When did ‘consultant’ become a dirty word? About the time the current economic woes started. Businesses began to view consultants as overpriced, and discretionary. And in many cases it’s difficult to disagree with that assessment. Provided that the company has the resources and expertise internally to fill the knowledge and process gap.

Consultants need to adjust their means of going to market to accommodate this shift. The method? Helping their clients bridge the knowledge and process gaps with existing resources. Teaching them to fish, rather than doing the fishing. True, the level of expertise – and associated results – will not be as high, but making this economically feasible can produce wins for both sides.

Traditionally, consultants are not well set up to teach skills. While many already deliver seminars, they are often little more than extended sales pitches for their services. And this leads to the basic – ill understood – difference between seminars and workshops. Seminars deliver information, usually at a high level, which indicates subject matter expertise. They can be a great introductory tool to developing skills, but almost never impart enough information for this.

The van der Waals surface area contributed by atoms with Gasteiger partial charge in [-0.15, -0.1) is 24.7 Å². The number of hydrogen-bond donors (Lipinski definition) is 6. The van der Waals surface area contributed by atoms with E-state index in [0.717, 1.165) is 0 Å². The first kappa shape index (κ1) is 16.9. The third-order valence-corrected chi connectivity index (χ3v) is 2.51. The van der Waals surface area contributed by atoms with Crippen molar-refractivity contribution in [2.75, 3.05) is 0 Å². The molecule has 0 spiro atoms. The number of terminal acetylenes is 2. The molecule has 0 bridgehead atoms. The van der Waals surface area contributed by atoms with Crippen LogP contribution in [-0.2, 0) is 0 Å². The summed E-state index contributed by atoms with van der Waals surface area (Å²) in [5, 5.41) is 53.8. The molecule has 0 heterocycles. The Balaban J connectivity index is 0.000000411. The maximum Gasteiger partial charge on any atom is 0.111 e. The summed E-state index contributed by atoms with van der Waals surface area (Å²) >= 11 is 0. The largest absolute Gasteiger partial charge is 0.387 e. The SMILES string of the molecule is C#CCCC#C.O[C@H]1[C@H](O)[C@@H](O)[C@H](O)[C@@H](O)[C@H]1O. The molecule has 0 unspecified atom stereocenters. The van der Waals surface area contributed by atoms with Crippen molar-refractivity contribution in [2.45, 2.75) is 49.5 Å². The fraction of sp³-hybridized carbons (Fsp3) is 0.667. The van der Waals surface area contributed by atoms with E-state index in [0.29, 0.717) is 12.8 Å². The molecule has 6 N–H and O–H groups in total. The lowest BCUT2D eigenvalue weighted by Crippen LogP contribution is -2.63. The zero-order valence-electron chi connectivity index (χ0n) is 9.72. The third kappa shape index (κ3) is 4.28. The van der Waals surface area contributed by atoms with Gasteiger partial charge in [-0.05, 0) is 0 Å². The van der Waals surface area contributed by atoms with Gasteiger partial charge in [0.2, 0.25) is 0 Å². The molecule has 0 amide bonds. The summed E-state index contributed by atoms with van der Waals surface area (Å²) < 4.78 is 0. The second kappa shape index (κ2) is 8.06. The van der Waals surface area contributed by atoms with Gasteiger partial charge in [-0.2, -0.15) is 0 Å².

Workshops slice out a piece of the subject matter expertise, and explain how to implement this into the current workflow of attendees. And they need to be interactive, with lots of questions on implementation details, and real life examples.

Workshops and seminars, can be an excellent way for consultants to showcase their expertise, and build confidence in their clientele – which ultimately leads to other consulting engagements. It also provides an entry level offering into a market space which may have become difficult to crack.

Next time out we’ll look at developing a program – a series of related workshops which match entry level products with the need for sustainable cash flow. And we’ll examine how to start transforming your subject matter expertise into seminars and workshops. And how to sell them. Hmm… sounds like a lot of ground to cover – it may take a few blogs.

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